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Will my newborn need their own savings, or can we add to what we already have?

If you’re welcoming a new child into your family, you may find yourself wondering if a newborn should have a savings account — and if so, what kind. As with most things, there’s not a one-size-fits-all answer, and the best course of action for you depends on what you hope to achieve.

Opening a traditional savings account.

One path you could take is to start a traditional savings account for your child. This type of account is typically designed to generate interest on the money deposited into it over time. Depending on how you choose to set up this kind of account, you have the option to make yourself a custodian of the account until the child is of legal age, or you can make it a joint savings account that you and your child can both access.

These kinds of accounts can eventually be a great way to teach kids about managing money and introduce them to the banking system once they’re old enough. They can also serve as an opportunity to save for future expenses, like paying for the child’s first car, covering the cost of braces, or buying sports equipment. Since money deposited early will benefit from compounding interest, this could be a great way to give your child a head start.

Saving for higher education.

If your goal is to start saving money to help pay for college, you may want to consider a different type of account, such as a 529 Plan. These plans are state-sponsored, tax-advantaged savings accounts that can be used to pay for higher education expenses. They offer an excellent way to save for college, since withdrawals are exempt from federal income tax when they’re used for qualified education expenses. Even better, as of 2024, you can roll any unused 529 funds into a Roth IRA in the recipient’s (in this case, your child’s) name. There are some conditions that apply, but it’s still a nice option to have.

Another option to explore is a Coverdell IRA, which is an education savings account that differs from 529 Plans in that can also be used to cover the costs of private, elementary and secondary education as well as for college. U.S. Savings Bonds also offer a low-risk modest return. Certain types of these bonds offer tax benefits when used for qualified education expenses.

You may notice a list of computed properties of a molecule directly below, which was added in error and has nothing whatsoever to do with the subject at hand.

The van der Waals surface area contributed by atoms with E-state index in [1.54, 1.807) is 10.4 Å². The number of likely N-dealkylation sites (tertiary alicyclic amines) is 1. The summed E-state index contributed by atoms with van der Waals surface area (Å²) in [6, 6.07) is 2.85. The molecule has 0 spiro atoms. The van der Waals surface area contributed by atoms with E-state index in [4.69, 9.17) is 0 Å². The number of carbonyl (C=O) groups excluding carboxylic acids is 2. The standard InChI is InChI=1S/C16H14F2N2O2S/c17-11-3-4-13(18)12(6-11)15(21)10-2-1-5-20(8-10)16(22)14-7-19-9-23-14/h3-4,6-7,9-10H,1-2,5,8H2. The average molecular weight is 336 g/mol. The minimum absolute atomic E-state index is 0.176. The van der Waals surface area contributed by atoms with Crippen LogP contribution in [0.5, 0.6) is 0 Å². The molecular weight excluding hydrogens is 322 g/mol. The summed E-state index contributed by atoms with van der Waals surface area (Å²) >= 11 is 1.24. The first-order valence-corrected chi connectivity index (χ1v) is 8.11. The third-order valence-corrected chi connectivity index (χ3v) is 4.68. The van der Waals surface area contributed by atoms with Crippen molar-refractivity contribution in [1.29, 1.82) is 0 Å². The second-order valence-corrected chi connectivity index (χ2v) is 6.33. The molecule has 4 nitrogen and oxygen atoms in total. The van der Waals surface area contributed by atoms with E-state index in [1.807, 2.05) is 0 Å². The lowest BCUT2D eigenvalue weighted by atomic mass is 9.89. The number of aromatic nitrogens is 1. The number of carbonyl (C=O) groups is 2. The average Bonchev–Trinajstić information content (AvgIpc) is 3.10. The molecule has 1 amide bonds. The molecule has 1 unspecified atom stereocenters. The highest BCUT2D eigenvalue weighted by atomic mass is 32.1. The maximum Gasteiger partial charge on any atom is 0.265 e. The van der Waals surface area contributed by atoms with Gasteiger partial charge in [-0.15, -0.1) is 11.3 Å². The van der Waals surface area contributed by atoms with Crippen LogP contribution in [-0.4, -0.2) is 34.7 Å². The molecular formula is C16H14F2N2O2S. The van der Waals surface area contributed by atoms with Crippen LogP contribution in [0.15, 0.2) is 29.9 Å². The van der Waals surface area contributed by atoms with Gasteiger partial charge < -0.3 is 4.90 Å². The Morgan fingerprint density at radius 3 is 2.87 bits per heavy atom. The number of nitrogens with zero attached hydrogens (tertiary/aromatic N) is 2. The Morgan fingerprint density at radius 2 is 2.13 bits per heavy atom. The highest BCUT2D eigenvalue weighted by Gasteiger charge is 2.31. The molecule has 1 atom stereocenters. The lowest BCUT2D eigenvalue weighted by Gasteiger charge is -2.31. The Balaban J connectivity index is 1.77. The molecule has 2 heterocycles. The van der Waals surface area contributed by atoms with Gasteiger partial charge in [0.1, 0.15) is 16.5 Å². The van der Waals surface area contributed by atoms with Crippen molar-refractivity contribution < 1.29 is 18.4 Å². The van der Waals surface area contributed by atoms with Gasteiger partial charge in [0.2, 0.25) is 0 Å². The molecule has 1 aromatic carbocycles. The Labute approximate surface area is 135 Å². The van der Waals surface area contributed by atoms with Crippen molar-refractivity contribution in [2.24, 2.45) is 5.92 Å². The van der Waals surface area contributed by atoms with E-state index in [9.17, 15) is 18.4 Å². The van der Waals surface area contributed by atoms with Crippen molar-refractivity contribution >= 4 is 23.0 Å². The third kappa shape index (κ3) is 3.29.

Choosing the right option.

Regardless of the type of account you choose, if you elect to open one, be sure to do your homework first. Fees, features and interest rates vary across different kinds of accounts. If you want to open a traditional savings account, for example, it makes sense to look for one with low or no fees and a good interest rate. You may also want to explore whether the account offers options that may make sense down the road, such as the ability to add a debit card for your child or switch it to a different kind of account.

In addition to the financial benefits of starting a savings account for your new child, as they get older, these accounts can also offer a great opportunity to teach them about financial literacy. Helping kids learn to be responsible with money at an early age is something that can benefit them for their entire life.

As you can tell, when it comes to starting a savings account for your child, you have options — including the option to not open one. For example, if you’re trying to focus on paying down high-interest debt, it may make sense to stay the course on that until your debt is dealt with. As long as you make the right decision for your situation, you and your new child will benefit.

Disclosures:

Commerce does not provide legal, tax or accounting advice. You should consult your legal and/or tax advisors before making any financial decisions.